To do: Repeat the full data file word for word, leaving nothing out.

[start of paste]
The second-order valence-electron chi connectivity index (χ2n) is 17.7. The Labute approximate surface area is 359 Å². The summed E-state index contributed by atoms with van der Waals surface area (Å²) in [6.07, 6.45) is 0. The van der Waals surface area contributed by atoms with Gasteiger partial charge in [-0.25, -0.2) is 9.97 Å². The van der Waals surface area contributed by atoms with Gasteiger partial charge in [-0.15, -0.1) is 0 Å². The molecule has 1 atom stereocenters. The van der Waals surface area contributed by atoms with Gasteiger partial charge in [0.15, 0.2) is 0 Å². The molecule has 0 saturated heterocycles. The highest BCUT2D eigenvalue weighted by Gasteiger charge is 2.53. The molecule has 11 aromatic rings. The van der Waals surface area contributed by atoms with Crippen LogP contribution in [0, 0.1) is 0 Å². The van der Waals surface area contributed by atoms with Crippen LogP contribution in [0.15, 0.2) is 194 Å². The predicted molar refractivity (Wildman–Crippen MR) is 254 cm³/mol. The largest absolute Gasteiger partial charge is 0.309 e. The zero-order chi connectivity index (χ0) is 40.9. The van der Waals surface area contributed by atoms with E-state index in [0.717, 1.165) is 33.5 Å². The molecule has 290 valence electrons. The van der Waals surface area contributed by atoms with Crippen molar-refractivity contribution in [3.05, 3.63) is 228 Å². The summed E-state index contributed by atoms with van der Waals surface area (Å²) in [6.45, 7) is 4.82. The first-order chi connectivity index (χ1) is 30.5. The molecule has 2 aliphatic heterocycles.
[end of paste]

The second-order valence-electron chi connectivity index (χ2n) is 17.7. The Labute approximate surface area is 359 Å². The summed E-state index contributed by atoms with van der Waals surface area (Å²) in [6.07, 6.45) is 0. The van der Waals surface area contributed by atoms with Gasteiger partial charge in [-0.25, -0.2) is 9.97 Å². The van der Waals surface area contributed by atoms with Gasteiger partial charge in [-0.15, -0.1) is 0 Å². The molecule has 1 atom stereocenters. The van der Waals surface area contributed by atoms with Gasteiger partial charge in [0.15, 0.2) is 0 Å². The molecule has 0 saturated heterocycles. The highest BCUT2D eigenvalue weighted by Gasteiger charge is 2.53. The molecule has 11 aromatic rings. The van der Waals surface area contributed by atoms with Crippen LogP contribution in [0, 0.1) is 0 Å². The van der Waals surface area contributed by atoms with Crippen LogP contribution in [0.15, 0.2) is 194 Å². The predicted molar refractivity (Wildman–Crippen MR) is 254 cm³/mol. The largest absolute Gasteiger partial charge is 0.309 e. The zero-order chi connectivity index (χ0) is 40.9. The van der Waals surface area contributed by atoms with E-state index in [0.717, 1.165) is 33.5 Å². The molecule has 290 valence electrons. The van der Waals surface area contributed by atoms with Crippen molar-refractivity contribution in [3.05, 3.63) is 228 Å². The summed E-state index contributed by atoms with van der Waals surface area (Å²) in [6.45, 7) is 4.82. The first-order chi connectivity index (χ1) is 30.5. The molecule has 2 aliphatic heterocycles.